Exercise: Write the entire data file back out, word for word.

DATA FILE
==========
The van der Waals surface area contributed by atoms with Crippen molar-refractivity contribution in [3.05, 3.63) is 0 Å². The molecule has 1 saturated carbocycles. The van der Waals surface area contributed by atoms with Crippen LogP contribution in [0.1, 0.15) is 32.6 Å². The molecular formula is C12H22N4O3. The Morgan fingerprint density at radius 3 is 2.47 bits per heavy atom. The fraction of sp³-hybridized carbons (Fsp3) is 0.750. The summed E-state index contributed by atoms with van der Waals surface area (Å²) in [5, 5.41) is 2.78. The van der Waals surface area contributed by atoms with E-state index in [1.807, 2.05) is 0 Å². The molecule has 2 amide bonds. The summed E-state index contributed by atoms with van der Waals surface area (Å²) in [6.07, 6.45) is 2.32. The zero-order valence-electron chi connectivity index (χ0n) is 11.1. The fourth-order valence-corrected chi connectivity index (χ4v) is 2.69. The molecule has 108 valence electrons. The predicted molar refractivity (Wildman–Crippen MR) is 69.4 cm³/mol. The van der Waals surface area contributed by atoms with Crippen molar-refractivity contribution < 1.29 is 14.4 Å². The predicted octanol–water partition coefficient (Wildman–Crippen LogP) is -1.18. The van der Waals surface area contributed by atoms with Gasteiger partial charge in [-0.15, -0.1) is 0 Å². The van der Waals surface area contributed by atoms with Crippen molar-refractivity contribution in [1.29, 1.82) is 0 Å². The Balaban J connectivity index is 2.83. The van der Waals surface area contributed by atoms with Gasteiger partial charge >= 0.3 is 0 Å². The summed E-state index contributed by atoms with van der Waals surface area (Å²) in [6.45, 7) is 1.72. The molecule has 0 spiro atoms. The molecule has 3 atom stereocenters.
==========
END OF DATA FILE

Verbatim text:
The van der Waals surface area contributed by atoms with Crippen molar-refractivity contribution in [3.05, 3.63) is 0 Å². The molecule has 1 saturated carbocycles. The van der Waals surface area contributed by atoms with Crippen LogP contribution in [0.1, 0.15) is 32.6 Å². The molecular formula is C12H22N4O3. The Morgan fingerprint density at radius 3 is 2.47 bits per heavy atom. The fraction of sp³-hybridized carbons (Fsp3) is 0.750. The summed E-state index contributed by atoms with van der Waals surface area (Å²) in [5, 5.41) is 2.78. The van der Waals surface area contributed by atoms with E-state index in [1.807, 2.05) is 0 Å². The molecule has 2 amide bonds. The summed E-state index contributed by atoms with van der Waals surface area (Å²) in [6.07, 6.45) is 2.32. The zero-order valence-electron chi connectivity index (χ0n) is 11.1. The fourth-order valence-corrected chi connectivity index (χ4v) is 2.69. The molecule has 108 valence electrons. The predicted molar refractivity (Wildman–Crippen MR) is 69.4 cm³/mol. The van der Waals surface area contributed by atoms with Crippen molar-refractivity contribution < 1.29 is 14.4 Å². The predicted octanol–water partition coefficient (Wildman–Crippen LogP) is -1.18. The van der Waals surface area contributed by atoms with Gasteiger partial charge in [-0.15, -0.1) is 0 Å². The van der Waals surface area contributed by atoms with Crippen molar-refractivity contribution in [1.29, 1.82) is 0 Å². The Balaban J connectivity index is 2.83. The van der Waals surface area contributed by atoms with Gasteiger partial charge >= 0.3 is 0 Å². The summed E-state index contributed by atoms with van der Waals surface area (Å²) in [6.45, 7) is 1.72. The molecule has 0 spiro atoms. The molecule has 3 atom stereocenters.